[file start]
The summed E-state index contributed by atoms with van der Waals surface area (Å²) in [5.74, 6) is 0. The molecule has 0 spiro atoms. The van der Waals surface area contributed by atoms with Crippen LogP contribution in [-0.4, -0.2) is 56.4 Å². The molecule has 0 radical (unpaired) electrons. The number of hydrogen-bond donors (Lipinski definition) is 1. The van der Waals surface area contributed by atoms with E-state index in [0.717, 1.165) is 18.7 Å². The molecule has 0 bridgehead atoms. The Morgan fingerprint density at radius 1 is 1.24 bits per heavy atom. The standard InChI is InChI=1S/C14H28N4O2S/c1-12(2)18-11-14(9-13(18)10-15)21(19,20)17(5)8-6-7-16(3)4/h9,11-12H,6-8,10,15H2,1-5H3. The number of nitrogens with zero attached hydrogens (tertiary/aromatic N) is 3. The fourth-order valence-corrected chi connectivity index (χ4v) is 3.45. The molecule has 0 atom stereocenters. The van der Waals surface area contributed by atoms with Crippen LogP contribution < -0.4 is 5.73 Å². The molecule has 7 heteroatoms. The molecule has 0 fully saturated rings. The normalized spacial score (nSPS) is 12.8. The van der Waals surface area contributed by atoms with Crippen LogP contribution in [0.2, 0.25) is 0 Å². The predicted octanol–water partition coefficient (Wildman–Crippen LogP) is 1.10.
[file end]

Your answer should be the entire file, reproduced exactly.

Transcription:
The summed E-state index contributed by atoms with van der Waals surface area (Å²) in [5.74, 6) is 0. The molecule has 0 spiro atoms. The van der Waals surface area contributed by atoms with Crippen LogP contribution in [-0.4, -0.2) is 56.4 Å². The molecule has 0 radical (unpaired) electrons. The number of hydrogen-bond donors (Lipinski definition) is 1. The van der Waals surface area contributed by atoms with E-state index in [0.717, 1.165) is 18.7 Å². The molecule has 0 bridgehead atoms. The Morgan fingerprint density at radius 1 is 1.24 bits per heavy atom. The standard InChI is InChI=1S/C14H28N4O2S/c1-12(2)18-11-14(9-13(18)10-15)21(19,20)17(5)8-6-7-16(3)4/h9,11-12H,6-8,10,15H2,1-5H3. The number of nitrogens with zero attached hydrogens (tertiary/aromatic N) is 3. The fourth-order valence-corrected chi connectivity index (χ4v) is 3.45. The molecule has 0 atom stereocenters. The van der Waals surface area contributed by atoms with Crippen LogP contribution < -0.4 is 5.73 Å². The molecule has 7 heteroatoms. The molecule has 0 fully saturated rings. The normalized spacial score (nSPS) is 12.8. The van der Waals surface area contributed by atoms with Crippen LogP contribution in [0.2, 0.25) is 0 Å². The predicted octanol–water partition coefficient (Wildman–Crippen LogP) is 1.10.